Education is arguably the most important component of treatment for someone with tendon pain. This very brief blog goes through the major areas of knowledge that benefit people recovering from tendon pain (and many other conditions for that matter). The figure below also provides a summary of some of this information.
1) Pain and pain beliefs: People often think their condition is much worse than what it is. For example, that pain means that the tendon may rupture at any time, or that they should avoid all activities that are painful. This is often not true for most people. Some pain with activity is normal and acceptable. It can often be reassuring for people to know they are not damaging their tendon if it is a little sore.
2) Expectations: How long will it take to get better? What will I need to do? How much pain can I expect along the way? These are common questions people with tendon pain have. It helps to know what to expect as you are navigating through your treatment. How long it will take often depends on your level of pain and function.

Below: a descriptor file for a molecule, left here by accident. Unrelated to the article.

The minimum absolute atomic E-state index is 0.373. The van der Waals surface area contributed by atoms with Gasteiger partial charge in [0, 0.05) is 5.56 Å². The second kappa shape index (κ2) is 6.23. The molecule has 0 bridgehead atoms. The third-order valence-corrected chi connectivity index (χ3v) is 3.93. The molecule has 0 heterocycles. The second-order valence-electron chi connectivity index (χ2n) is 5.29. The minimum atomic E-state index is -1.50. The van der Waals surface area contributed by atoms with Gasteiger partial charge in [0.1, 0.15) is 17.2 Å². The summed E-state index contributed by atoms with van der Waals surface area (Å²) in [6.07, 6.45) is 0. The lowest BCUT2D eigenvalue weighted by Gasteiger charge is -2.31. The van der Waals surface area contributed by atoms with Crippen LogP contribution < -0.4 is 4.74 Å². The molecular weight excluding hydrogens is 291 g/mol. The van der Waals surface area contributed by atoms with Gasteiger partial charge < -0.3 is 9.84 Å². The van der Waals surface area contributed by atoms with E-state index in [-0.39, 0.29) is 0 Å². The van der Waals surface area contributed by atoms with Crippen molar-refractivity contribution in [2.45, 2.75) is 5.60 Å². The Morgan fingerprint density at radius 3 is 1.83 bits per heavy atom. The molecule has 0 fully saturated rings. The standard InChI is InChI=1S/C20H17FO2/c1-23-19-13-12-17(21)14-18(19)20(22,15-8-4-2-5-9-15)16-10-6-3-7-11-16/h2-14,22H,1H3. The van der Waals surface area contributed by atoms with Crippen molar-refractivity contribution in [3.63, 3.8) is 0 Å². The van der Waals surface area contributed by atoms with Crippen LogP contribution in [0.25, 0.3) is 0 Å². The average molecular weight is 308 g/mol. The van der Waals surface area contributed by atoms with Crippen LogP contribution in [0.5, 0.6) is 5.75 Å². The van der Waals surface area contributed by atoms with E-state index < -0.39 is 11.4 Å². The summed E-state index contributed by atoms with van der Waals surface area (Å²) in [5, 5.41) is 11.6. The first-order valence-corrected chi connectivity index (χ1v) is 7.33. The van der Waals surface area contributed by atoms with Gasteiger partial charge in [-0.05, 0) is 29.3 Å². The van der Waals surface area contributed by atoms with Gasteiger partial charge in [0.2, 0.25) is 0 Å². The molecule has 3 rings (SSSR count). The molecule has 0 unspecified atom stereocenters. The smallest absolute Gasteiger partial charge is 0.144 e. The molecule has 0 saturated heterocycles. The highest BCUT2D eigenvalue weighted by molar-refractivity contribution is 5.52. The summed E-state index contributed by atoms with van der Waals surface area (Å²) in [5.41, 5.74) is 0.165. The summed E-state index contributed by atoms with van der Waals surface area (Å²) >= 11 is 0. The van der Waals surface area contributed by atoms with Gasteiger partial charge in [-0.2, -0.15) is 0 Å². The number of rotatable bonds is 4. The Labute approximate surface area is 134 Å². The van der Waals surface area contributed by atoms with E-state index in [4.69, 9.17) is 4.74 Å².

3) Self-efficacy: As well as knowing what you need to do to manage your tendon pain, it is also very important to know how to do these things. People with tendon pain should be able to gauge how much activity they should be doing, how much pain is acceptable, and how to progress their activity. You need to have the confidence to know you can make decisions that are going to help your tendon pain.
4) Modifying activity: A final area that I will cover is knowledge about modifying activity. There are often movements or postures that can provoke tendon pain and we often inform and educate patients to avoid these in the short term whilst they are recovering.
The main message from this brief blog is that people with tendon pain are ultimately the key stakeholders and they can be empowered to self-manage and resolve their tendon pain issues in the shortest time possible. Make sure your health professional is providing the education and knowledge you need. Knowledge is power!